Madrid victim lied about hate crime to protect sex partner

by Lorraine Williamson
hate crimes

MADRID – The 20-year-old man, who is said to have become the victim of a hate crime on Sunday, previously made a false statement. The Spanish police report the injuries were inflicted with mutual consent by the man´s new sex partner.

On Sunday, the young man is said to have been attacked by eight men at his home in Madrid and beaten with knives because he is gay. Spain saw this as another hate crime and attack on the LGBT community. However, a few days after the attack, the man adjusted his statement to the Spanish police. 

Spanish police doubted Madrid victim’s story 

Shortly after the alleged attack on the victim, the Spanish police launched an investigation into the perpetrators. During the investigation, the police had their doubts about the man’s statement. The Spanish newspaper El País reported no one had seen a group of men wearing hoods at the time of the attack. Camera images also failed to confirm the man’s story. 

False declaration to protect new sex partner 

The police decided to talk to the alleged victim again and it became clear that the injuries had not been inflicted by a group of men as some sort of homophobic act, but that his sex partner had done so by mutual consent. The 20-year-old said he previously made a false statement to protect his new partner. 

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Shortly after the man’s first statement, Spain was once again in shock. It was yet another hate crime against someone because of a different sexual orientation or preference. Almost immediately after the news broke, demonstrations against homophobic violence were announced in Spain.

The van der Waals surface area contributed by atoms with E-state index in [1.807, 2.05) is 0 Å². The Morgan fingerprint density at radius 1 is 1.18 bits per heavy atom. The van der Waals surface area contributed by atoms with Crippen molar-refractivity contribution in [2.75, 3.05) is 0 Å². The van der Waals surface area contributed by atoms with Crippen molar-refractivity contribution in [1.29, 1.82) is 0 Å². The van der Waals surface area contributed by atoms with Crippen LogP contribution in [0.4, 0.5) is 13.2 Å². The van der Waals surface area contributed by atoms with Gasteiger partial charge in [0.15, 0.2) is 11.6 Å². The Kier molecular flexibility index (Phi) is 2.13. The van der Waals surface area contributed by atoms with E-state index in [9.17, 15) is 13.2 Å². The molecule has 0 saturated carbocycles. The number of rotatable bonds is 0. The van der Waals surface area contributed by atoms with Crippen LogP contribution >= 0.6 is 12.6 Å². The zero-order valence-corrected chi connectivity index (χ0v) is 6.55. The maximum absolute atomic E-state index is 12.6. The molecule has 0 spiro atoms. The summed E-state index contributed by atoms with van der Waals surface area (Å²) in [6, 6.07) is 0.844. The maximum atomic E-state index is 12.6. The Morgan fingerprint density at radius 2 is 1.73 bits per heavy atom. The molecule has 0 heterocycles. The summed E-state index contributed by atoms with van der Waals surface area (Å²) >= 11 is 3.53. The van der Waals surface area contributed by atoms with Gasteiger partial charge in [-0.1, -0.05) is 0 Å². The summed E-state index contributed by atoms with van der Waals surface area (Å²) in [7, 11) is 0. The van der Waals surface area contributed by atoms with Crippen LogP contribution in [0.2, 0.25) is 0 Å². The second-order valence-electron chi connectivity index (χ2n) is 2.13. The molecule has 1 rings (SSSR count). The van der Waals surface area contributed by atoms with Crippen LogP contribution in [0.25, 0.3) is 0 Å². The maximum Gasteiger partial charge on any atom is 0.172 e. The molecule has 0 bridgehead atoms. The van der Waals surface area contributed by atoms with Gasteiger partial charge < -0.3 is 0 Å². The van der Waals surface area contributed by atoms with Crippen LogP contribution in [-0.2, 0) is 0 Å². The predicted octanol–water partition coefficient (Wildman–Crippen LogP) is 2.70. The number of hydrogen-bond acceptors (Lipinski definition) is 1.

Spain continues to fight for equality 

Despite the fact that this did not turn out to be a hate crime, the protests continued on Wednesday evening. The Spanish government also promises tougher sentences for hate crimes. One false charge doesn’t mean the problem doesn’t exist, said the president of the Fundación Triángulo, which fights for equal political and social rights for the LGBT community. 

How many hate crimes take place in Spain? 

The figures from the Ministry of the Interior show that the number of reports of hate crimes has been increasing every year since 2003. In 2019, the police received 1,706 reports of hate crimes, in 2020 this dropped to 1,401. This decrease is probably due to the pandemic. In the first six months of this year, the police already received 610 reports. Recent government research shows that only one in ten victims of a hate crime is reporting it. 

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